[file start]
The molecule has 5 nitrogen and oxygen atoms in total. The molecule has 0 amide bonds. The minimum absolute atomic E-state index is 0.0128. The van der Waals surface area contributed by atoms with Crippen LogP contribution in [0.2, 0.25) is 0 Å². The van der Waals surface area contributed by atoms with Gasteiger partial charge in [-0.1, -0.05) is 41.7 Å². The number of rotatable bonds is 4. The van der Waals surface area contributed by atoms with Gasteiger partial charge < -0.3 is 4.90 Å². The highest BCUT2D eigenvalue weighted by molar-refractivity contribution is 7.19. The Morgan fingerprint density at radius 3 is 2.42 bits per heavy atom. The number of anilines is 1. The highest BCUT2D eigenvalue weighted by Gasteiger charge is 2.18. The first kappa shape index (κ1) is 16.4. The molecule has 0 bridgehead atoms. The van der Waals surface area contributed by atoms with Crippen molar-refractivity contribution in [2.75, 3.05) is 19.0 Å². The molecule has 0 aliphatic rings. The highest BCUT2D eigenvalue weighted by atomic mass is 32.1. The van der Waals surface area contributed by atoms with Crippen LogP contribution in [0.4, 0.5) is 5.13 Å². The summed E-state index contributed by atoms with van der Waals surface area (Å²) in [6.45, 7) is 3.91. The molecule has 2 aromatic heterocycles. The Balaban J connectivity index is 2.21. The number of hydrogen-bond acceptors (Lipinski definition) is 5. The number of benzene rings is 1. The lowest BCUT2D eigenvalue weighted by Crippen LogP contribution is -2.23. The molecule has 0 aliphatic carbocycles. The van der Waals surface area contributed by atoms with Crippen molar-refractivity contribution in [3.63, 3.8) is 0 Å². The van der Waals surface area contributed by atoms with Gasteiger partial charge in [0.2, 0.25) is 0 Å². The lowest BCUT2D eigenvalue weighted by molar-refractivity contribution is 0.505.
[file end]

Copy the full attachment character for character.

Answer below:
The molecule has 5 nitrogen and oxygen atoms in total. The molecule has 0 amide bonds. The minimum absolute atomic E-state index is 0.0128. The van der Waals surface area contributed by atoms with Crippen LogP contribution in [0.2, 0.25) is 0 Å². The van der Waals surface area contributed by atoms with Gasteiger partial charge in [-0.1, -0.05) is 41.7 Å². The number of rotatable bonds is 4. The van der Waals surface area contributed by atoms with Gasteiger partial charge < -0.3 is 4.90 Å². The highest BCUT2D eigenvalue weighted by molar-refractivity contribution is 7.19. The Morgan fingerprint density at radius 3 is 2.42 bits per heavy atom. The number of anilines is 1. The highest BCUT2D eigenvalue weighted by Gasteiger charge is 2.18. The first kappa shape index (κ1) is 16.4. The molecule has 0 bridgehead atoms. The van der Waals surface area contributed by atoms with Crippen molar-refractivity contribution in [2.75, 3.05) is 19.0 Å². The molecule has 0 aliphatic rings. The highest BCUT2D eigenvalue weighted by atomic mass is 32.1. The van der Waals surface area contributed by atoms with Crippen LogP contribution in [0.4, 0.5) is 5.13 Å². The summed E-state index contributed by atoms with van der Waals surface area (Å²) in [6.45, 7) is 3.91. The molecule has 2 aromatic heterocycles. The Balaban J connectivity index is 2.21. The number of hydrogen-bond acceptors (Lipinski definition) is 5. The number of benzene rings is 1. The lowest BCUT2D eigenvalue weighted by Crippen LogP contribution is -2.23. The molecule has 0 aliphatic carbocycles. The van der Waals surface area contributed by atoms with Crippen molar-refractivity contribution in [3.63, 3.8) is 0 Å². The van der Waals surface area contributed by atoms with Gasteiger partial charge in [0.2, 0.25) is 0 Å². The lowest BCUT2D eigenvalue weighted by molar-refractivity contribution is 0.505.